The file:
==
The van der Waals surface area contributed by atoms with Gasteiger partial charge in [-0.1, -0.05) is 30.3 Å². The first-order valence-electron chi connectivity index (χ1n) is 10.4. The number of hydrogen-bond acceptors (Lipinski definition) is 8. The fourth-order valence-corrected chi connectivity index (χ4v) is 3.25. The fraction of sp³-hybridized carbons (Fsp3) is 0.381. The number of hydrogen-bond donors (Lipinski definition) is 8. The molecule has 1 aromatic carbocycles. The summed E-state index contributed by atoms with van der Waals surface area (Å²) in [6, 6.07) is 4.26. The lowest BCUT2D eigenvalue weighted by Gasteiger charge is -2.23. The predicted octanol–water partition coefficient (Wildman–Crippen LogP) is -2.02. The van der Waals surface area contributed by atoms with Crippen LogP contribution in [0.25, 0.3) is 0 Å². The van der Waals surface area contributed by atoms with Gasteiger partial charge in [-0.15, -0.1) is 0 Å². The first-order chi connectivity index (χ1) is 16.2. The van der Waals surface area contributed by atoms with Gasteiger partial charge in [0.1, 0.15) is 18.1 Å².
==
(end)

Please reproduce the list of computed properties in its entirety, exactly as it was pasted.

The van der Waals surface area contributed by atoms with Gasteiger partial charge in [-0.1, -0.05) is 30.3 Å². The first-order valence-electron chi connectivity index (χ1n) is 10.4. The number of hydrogen-bond acceptors (Lipinski definition) is 8. The fourth-order valence-corrected chi connectivity index (χ4v) is 3.25. The fraction of sp³-hybridized carbons (Fsp3) is 0.381. The number of hydrogen-bond donors (Lipinski definition) is 8. The molecule has 1 aromatic carbocycles. The summed E-state index contributed by atoms with van der Waals surface area (Å²) in [6, 6.07) is 4.26. The lowest BCUT2D eigenvalue weighted by Gasteiger charge is -2.23. The predicted octanol–water partition coefficient (Wildman–Crippen LogP) is -2.02. The van der Waals surface area contributed by atoms with Crippen LogP contribution in [0.25, 0.3) is 0 Å². The van der Waals surface area contributed by atoms with Gasteiger partial charge in [-0.15, -0.1) is 0 Å². The first-order chi connectivity index (χ1) is 16.2. The van der Waals surface area contributed by atoms with Gasteiger partial charge in [0.1, 0.15) is 18.1 Å².